I have been sitting with Eljuri’s new album Resiste for a couple of weeks, listening to it over and over. There is so much here – so many layers of music and meaning, so satisfying and yet so intriguing. Built around Eljuri’s guitar mastery and hypnotic voice and subtitled La Colección Reggae de ELJURI, the album blends reggae, heart, joy, at times otherworldliness, and irrepressible dance rhythms. It is simply spectacular.
“Reggae music unites us… it takes away your troubles and makes you feel good” Cecilia Villar Eljuri says, pointing to the global love for the music of Jamaica and its ability to get people on their feet together regardless of their antagonisms. But this is who she is: born in Guayaquil Ecuador and raised in New York City, she moves naturally among cultures, languages, and genres, pulling together people in her wake. She spins out songs that that mirror the experiences of her life and, increasingly, of so many others. One of the top Latinx guitar players in the world, she merges the sounds and rhythms she heard from her mother’s piano, her father’s vinyl records, her siblings’ CDs and Manhattan’s lower east side club scene.
All of that is distilled into seven perfectly crafted songs on Resiste, each a stand-alone work of art in itself and together one of the year’s best albums in any language.
The album opens with the title song, “Resiste” forcefully decrying immorality and greed in national leaders that can only be stopped by dogged resistance to the fear and the corruption. The Jamaican-centered “El Aire”, produced with Gustavo Borner, Guillaume Bougard, and the irrepressible Jamaican rhythm masters Sly and Robbie, blends into the melodic “Una Ola”, produced with the Jewish Israeli bassist and producer, Yossi Fine.
My favorite song on the album follows next, “Quiero Saber”, is also produced with Sly and Robbie. It drops down a percussion octave and moves along with the energy of an Eastside club street on a weeknight in New York City – quick, but somehow subdued and shadowy, shot through with the piercing colors of her electric guitar.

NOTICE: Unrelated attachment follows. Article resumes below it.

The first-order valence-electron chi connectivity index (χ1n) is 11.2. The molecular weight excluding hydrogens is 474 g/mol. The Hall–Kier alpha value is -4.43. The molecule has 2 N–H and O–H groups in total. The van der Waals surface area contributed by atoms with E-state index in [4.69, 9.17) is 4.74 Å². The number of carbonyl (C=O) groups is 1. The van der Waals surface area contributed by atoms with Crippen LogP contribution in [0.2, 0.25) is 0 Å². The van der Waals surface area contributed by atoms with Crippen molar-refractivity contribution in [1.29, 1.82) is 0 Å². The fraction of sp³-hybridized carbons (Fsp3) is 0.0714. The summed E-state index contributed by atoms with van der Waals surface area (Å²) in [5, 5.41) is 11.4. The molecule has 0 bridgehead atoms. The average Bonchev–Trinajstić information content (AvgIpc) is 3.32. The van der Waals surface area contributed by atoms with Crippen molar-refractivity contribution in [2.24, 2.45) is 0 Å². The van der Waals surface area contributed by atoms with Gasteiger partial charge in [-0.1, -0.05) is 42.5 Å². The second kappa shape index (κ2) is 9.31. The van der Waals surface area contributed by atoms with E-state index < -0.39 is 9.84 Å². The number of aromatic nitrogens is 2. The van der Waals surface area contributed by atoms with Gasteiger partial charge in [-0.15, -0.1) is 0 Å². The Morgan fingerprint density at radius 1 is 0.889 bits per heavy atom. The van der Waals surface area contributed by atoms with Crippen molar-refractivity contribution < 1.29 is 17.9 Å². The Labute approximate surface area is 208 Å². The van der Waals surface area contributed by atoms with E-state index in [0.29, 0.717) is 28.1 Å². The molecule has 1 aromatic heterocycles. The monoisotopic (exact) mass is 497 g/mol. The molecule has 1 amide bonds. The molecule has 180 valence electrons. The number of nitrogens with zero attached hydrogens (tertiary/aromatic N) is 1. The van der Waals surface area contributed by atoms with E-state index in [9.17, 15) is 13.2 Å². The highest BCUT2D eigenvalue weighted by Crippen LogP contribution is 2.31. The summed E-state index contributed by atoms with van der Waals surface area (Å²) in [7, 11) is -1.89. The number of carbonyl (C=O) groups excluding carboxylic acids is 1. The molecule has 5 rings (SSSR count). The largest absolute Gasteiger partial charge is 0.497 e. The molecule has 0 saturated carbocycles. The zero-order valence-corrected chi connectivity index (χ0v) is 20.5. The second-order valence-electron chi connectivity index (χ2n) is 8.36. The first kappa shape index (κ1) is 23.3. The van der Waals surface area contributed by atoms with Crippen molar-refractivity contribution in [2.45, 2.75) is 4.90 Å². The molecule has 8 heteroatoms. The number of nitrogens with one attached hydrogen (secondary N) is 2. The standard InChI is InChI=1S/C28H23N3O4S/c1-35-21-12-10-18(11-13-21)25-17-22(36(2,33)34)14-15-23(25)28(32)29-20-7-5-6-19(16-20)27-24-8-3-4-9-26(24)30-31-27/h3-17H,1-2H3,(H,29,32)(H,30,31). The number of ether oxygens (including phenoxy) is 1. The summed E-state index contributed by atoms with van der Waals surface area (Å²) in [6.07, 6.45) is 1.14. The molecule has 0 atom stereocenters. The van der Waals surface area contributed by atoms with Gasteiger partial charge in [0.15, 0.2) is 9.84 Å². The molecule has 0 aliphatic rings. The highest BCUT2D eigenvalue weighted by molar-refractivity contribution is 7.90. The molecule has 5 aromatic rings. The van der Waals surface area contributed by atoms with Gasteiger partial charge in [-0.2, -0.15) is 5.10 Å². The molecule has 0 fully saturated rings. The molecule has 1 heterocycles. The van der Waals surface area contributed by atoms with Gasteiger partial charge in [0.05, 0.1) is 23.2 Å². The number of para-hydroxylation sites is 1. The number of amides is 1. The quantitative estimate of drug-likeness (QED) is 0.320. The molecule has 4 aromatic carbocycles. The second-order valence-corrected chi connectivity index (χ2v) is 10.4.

Eljuri tells us that “ I want to spread the wisdom and rhythms of reggae across borders of culture, language, and nationality and give my voice to a force that can help create positive change,” perfectly encapsulates the message of the next song, Eljuri’s classic “Bang Bang”. In it, she chronicles the horror of gun violence around the world and implores us to stop it – at the same time moving our bodies with a mesmerizing beat. She follows with “Empuja” also with Sly and Robbie, her voice taking on its most famine tone, a soft-surfaced undertone with a touch of the mystery of “Quiero Saber” but with a direction and a purposefulness that pushes you along into her world.
She wraps up with “Una Ola Club Mix”, in which her vocals come in the waves implied in the title as layer upon layer of percussion and strums build a fast-moving dance-enforcing sonic environment. The mix hits its stride and then Eljuri’s electric guitar accents add sharp yellow flashes. Truly music to lose your mind to.
Eljuri recorded Resiste with her regular band members Alex Alexander and Johnny Pisano, plus Tracy Wormworth on “Bang Bang” and Yossi Fine and Nir Z, on “Una Ola”. Recording took place in New York City, Burbank, CA, and Kingston, Jamaica. The mix of talent and recording locations accounts for the album’s flowing fusion of driving funk, one-drop reggae drum beat, wah-wah guitar and dub elements scaffolding Eljuri’s many-sided voices. It is music we know – reggae, dub, rock, Cuban — conjured into an adventure in sonic environments we don’t know. Hypnotic, mysterious, joyful, purposeful – the best thing Eljuri had done in a career full of amazing music.
by Patrick O’Heffernan.